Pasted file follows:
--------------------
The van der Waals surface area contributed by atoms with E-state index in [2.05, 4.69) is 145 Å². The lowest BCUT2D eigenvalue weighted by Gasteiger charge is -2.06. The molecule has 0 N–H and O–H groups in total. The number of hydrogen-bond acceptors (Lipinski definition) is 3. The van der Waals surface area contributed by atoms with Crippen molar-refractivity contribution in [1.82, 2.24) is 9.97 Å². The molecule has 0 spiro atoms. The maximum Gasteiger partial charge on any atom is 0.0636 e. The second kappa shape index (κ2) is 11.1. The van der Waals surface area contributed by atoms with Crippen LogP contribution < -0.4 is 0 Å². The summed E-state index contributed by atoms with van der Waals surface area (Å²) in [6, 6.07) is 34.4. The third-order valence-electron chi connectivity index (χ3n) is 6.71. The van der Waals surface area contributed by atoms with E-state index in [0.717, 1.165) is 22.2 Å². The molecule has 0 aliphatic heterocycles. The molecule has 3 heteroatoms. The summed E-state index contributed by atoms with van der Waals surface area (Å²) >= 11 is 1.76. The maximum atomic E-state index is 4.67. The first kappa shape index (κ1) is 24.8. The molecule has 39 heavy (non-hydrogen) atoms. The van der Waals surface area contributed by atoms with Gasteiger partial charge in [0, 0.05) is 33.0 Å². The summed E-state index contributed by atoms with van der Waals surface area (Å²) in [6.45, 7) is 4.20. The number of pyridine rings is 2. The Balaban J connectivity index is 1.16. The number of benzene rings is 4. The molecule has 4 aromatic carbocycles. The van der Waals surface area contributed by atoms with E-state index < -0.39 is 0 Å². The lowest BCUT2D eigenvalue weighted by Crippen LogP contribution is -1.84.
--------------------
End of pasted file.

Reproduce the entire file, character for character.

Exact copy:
The van der Waals surface area contributed by atoms with E-state index in [2.05, 4.69) is 145 Å². The lowest BCUT2D eigenvalue weighted by Gasteiger charge is -2.06. The molecule has 0 N–H and O–H groups in total. The number of hydrogen-bond acceptors (Lipinski definition) is 3. The van der Waals surface area contributed by atoms with Crippen molar-refractivity contribution in [1.82, 2.24) is 9.97 Å². The molecule has 0 spiro atoms. The maximum Gasteiger partial charge on any atom is 0.0636 e. The second kappa shape index (κ2) is 11.1. The van der Waals surface area contributed by atoms with Crippen LogP contribution < -0.4 is 0 Å². The summed E-state index contributed by atoms with van der Waals surface area (Å²) in [6, 6.07) is 34.4. The third-order valence-electron chi connectivity index (χ3n) is 6.71. The van der Waals surface area contributed by atoms with E-state index in [0.717, 1.165) is 22.2 Å². The molecule has 0 aliphatic heterocycles. The molecule has 3 heteroatoms. The summed E-state index contributed by atoms with van der Waals surface area (Å²) >= 11 is 1.76. The maximum atomic E-state index is 4.67. The first kappa shape index (κ1) is 24.8. The molecule has 39 heavy (non-hydrogen) atoms. The van der Waals surface area contributed by atoms with Gasteiger partial charge in [0, 0.05) is 33.0 Å². The summed E-state index contributed by atoms with van der Waals surface area (Å²) in [6.45, 7) is 4.20. The number of pyridine rings is 2. The Balaban J connectivity index is 1.16. The number of benzene rings is 4. The molecule has 4 aromatic carbocycles. The van der Waals surface area contributed by atoms with E-state index < -0.39 is 0 Å². The lowest BCUT2D eigenvalue weighted by Crippen LogP contribution is -1.84.